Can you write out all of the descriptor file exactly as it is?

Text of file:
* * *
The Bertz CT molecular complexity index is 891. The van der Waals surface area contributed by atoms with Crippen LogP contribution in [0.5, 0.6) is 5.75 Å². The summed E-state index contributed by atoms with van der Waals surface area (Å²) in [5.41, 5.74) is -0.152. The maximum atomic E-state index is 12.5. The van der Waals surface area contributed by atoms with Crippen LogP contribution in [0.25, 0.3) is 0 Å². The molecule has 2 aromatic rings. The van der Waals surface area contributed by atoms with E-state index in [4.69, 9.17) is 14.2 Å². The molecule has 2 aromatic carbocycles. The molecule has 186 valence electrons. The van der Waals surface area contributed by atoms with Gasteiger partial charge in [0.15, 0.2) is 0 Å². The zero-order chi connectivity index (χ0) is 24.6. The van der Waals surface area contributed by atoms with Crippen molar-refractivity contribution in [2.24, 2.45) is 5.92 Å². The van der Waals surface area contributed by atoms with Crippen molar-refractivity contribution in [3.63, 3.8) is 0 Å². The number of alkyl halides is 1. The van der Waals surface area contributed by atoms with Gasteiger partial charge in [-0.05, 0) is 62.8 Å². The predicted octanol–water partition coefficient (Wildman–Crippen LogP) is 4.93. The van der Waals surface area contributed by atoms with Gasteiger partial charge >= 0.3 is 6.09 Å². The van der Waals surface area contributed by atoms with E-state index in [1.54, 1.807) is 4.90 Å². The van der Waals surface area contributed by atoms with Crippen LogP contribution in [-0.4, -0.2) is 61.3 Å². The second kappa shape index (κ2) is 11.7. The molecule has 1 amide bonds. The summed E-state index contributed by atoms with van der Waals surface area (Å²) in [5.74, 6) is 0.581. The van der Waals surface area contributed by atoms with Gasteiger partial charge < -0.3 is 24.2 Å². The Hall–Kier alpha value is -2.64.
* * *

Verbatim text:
The Bertz CT molecular complexity index is 891. The van der Waals surface area contributed by atoms with Crippen LogP contribution in [0.5, 0.6) is 5.75 Å². The summed E-state index contributed by atoms with van der Waals surface area (Å²) in [5.41, 5.74) is -0.152. The maximum atomic E-state index is 12.5. The van der Waals surface area contributed by atoms with Crippen LogP contribution in [0.25, 0.3) is 0 Å². The molecule has 2 aromatic rings. The van der Waals surface area contributed by atoms with E-state index in [4.69, 9.17) is 14.2 Å². The molecule has 2 aromatic carbocycles. The molecule has 186 valence electrons. The van der Waals surface area contributed by atoms with Gasteiger partial charge in [0.15, 0.2) is 0 Å². The zero-order chi connectivity index (χ0) is 24.6. The van der Waals surface area contributed by atoms with Crippen molar-refractivity contribution in [2.24, 2.45) is 5.92 Å². The van der Waals surface area contributed by atoms with Crippen molar-refractivity contribution in [3.63, 3.8) is 0 Å². The number of alkyl halides is 1. The van der Waals surface area contributed by atoms with Gasteiger partial charge in [-0.05, 0) is 62.8 Å². The predicted octanol–water partition coefficient (Wildman–Crippen LogP) is 4.93. The van der Waals surface area contributed by atoms with Gasteiger partial charge >= 0.3 is 6.09 Å². The van der Waals surface area contributed by atoms with E-state index in [1.54, 1.807) is 4.90 Å². The van der Waals surface area contributed by atoms with Crippen LogP contribution in [-0.4, -0.2) is 61.3 Å². The second kappa shape index (κ2) is 11.7. The molecule has 1 amide bonds. The summed E-state index contributed by atoms with van der Waals surface area (Å²) in [5.74, 6) is 0.581. The van der Waals surface area contributed by atoms with Gasteiger partial charge < -0.3 is 24.2 Å². The Hall–Kier alpha value is -2.64.